Survivors of Spouse Abuse Plead For More Victim Shelters in Philadelphia

By Mike Dunn

PHILADELPHIA (CBS) — Dramatic testimony came today in Philadelphia City Council from women who have suffered through — and escaped from — domestic abuse.

The hearing focused on the limited number of emergency shelters for battered women.

“For myself, I am very lucky to be alive,” said Renee Norris-Jones (at right in photo), among victims of domestic violence who testified before Council’s Public Safety Committee.  Her tale of seven years of abuse was echoed by another victim, Lisa Brown (center of photo):

“I felt in my heart, one of us was going to die if I stayed there.  One day — I’m not sure how — I ran.  I packed only the clothes my children and I had, and left.”

Both women said were it not for emergency shelters, they might not have survived.

But officials with the Philadelphia-based group Women Against Abuse testified that their emergency shelter has only 100 beds, and that last year they turned away 7,700 requests for shelter.

The city itself offers beds for those considered homeless, and does not reserves beds specifically for victims of abuse.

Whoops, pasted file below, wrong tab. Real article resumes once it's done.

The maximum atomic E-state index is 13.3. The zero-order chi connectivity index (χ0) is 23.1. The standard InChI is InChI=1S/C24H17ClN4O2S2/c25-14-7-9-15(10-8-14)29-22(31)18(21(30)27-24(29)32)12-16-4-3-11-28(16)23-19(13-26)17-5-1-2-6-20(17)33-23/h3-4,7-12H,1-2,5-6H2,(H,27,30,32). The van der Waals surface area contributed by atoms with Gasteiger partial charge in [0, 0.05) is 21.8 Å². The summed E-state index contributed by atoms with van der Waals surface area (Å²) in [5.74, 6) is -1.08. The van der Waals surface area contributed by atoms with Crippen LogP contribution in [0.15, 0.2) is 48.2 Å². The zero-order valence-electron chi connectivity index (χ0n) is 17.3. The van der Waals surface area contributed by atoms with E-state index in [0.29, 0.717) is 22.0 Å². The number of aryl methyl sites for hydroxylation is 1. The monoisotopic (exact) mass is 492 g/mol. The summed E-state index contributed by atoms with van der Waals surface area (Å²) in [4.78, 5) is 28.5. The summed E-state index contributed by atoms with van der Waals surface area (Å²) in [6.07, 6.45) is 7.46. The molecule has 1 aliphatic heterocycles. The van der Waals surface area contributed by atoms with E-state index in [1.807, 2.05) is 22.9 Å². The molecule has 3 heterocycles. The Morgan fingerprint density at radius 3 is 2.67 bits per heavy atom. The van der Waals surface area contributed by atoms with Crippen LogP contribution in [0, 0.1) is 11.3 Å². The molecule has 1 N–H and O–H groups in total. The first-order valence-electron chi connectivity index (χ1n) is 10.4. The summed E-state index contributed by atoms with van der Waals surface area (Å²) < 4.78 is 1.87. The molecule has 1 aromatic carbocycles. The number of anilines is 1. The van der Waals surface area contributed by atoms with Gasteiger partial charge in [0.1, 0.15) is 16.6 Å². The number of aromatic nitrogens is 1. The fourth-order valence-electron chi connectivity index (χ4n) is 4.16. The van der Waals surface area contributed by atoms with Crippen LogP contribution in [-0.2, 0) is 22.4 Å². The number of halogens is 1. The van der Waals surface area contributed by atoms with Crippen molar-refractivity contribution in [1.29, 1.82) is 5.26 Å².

“That in 2012, that we have to ask for additional beds so that a city the size of Philadelphia is in line with other cities — it’s mind-boggling to me,” Norris-Jones told the committee.

A third victim, Angelita Dorsey (at left in photo), pleaded to Council for more.

“I just need you to note the importance of creating more domestic violence shelters,” she said, “because if you don’t, there are going to be more people that are dead.”

The hearing comes a day before a broader Council committee on the impact of cuts in Gov. Tom Corbett’s proposed budget to a wider range of public welfare services.

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  • Linda J

    I am a survivor of DV. My nightmarie began during the seventies into the eighties. I was even arrested for not OBEYING. After I was arrested I decided to take matters in my own hands. I know I was either going to die or end up in
    jail, but I also know I wasn’t going down without a fignt. There was only one shelter and I didn’t fit their standards. You see I was working. I quess they figure I had means of support. In the ninties that when society decided to have laws on the books for DV. I was one of the lucky ones. When something is new people pay attention. Now the laws don’t mean anything. Like I tell persons who are being abuse. Get you a protection order, pepper spray and a gun. Any means necessary.

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